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Canvas Integration: Copyright

Why use HCC Library eReserves?

  • Copyright compliance
  • Usage statistics
  • Persistent link for an online syllabus to a list of course materials or to individual items
  • 24/7 access
  • Simultaneous uses
  • No damage to master copy

Do eReserves replace print reserves?

  • Either may be placed on reserve
  • Print materials may be digitized and added to eReserves
  • Digitized documents will be password protected to ensure copyright compliance
  • Students will be able to access either the print or the online version
  • Copyright information will be added to both versions

What kinds of materials (and how much of them) may be placed on eReserves?

  • Print, sound, image, moving image, and other computer files may be added to eReserves
  • In general, no more than 10% or one chapter (whichever is greater) of a book may be digitized for eReserves
  • Movies are usually too large for the eReserve system. Licensed media should be embedded using available vendor or library LTIs or embed code snippets and/or links.
  • Copyright prohibits digitization or copying to eReserve systems in some instances

What kind of statistics can I get?

  • Statistics are available and updated 24/7 so that you may check the number of times your material has been accessed
  • The librarian can set up the eReserve so that you may see which students used the material, but you must specifically request this service

Can I add full-length books?

  • Public domain ebooks may be provided via eReserves, although if the display presentation is copyrighted then fair use guidelines must be followed
  • Books may not be photocopied for eReserves unless written permission to do so has been granted by the copyright owner
  • HCC libraries comply with fair use guidelines which most likely will limit the portion that may be copied to a chapter or small percentage of the whole book

How can I link to the eReserves for my course?

  • Links are provided through the HCC library catalog and can be easily copied
  • You may provide links to individual items, or to all the items (with individual links) for your course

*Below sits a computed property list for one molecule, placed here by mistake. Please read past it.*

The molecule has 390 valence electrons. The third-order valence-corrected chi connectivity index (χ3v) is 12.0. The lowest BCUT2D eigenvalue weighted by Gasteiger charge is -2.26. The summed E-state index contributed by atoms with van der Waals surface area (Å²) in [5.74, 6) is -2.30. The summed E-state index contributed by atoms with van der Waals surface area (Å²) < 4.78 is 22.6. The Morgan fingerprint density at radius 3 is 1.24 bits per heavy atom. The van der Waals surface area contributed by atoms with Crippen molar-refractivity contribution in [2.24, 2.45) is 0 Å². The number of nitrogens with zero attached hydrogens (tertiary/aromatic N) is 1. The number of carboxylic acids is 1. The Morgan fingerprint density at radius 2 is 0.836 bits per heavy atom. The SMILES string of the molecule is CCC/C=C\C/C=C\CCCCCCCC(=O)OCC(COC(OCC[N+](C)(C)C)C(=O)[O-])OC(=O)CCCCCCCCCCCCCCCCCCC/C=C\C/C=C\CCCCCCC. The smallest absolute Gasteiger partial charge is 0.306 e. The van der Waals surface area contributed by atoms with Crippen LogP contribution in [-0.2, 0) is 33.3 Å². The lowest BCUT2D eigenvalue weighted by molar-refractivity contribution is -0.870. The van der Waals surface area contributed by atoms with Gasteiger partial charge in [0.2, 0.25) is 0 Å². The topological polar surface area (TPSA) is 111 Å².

Will the library staff scan my items for me?

  • Consult with your library staff
  • If your library does not have a scanner the Library/LRC Support Dept. may be able to assist on a limited basis
  • Some articles may already be available in electronic format, a librarian can assist with locating these

Which browser will my students need to use eReserves?

  • Most current browsers and versions will work
  • Most eReserve materials do not require special plugins
  • If special plugins are required, please consult with a librarian so that these may be provided to your students

Canvas vs. Library eReserves

  • Canvas allows you to provide your students online access to course materials, maintain grades, etc. Canvas does not monitor copyright issues.

  • eReserves is an online reserve system, hosted by the HCC libraries, to provide students with access to course materials like paper documents (articles, book chapters, class notes, old exams, homework solutions, etc.).

  • Students must login to view these with their name and library barcode number.

  • If the item that is needed is in electronic format in a licensed database or eBook, linking, (instead of posting a downloadable copy), is preferable.

  • Canvas and eReserves can be used simultaneously when you have copyrighted material in eReserves but also want to manage your course through Canvas. 

Sample Copyright Notices

When using copyrighted works inside Canvas, you should include a Copyright Notice along with the material, generally on a separate cover sheet. You can choose from the suggested examples below.

Example 1 - The copyright law of the United States (Title 17, United States Code) governs the use of copyrighted materials including copying and distribution.  Fair use (Section 107) allows for limited use of copyrighted materials without the permission of the copyright owner.  Individuals using copyrighted materials in excess of fair use may be liable for copyright infringement. 

OR

Example 2 - This material has been reproduced and communicated to you by or on behalf of Houston Community College in accordance with Section 107 of the Copyright Act 1976 (Title 17, United States Code). The material in this communication may be subject to copyright under the code. Any further reproduction or communication of this material by you may be the subject of copyright protection under the code. Do not remove this notice.

OR

Example 3 - Notice: This material may be protected by copyright law (Title 17 U.S. Code). Pursuant to the federal Copyright Act (Title 17 of the United States Code), it is preemptively unlawful to reproduce, distribute, or publicly display any copyrighted work (or any substantial portion thereof) without the permission of the copyright owner. The statute, however, recognizes a fair use defense that has the effect of excusing an act of copyright infringement. It is the intention of HCCS to act within the parameters of the fair use defense in allowing limited posting of copyrighted materials in online course areas such as this one. It is the intention of HCCS, moreover, that such materials be made available solely for the purposes of private study, scholarship, and research, and that any further reproduction of such materials by students, by printing or downloading, be limited to such purposes. Any further reproduction of copyrighted materials made from this computer system may be in violation of copyright laws and is prohibited.

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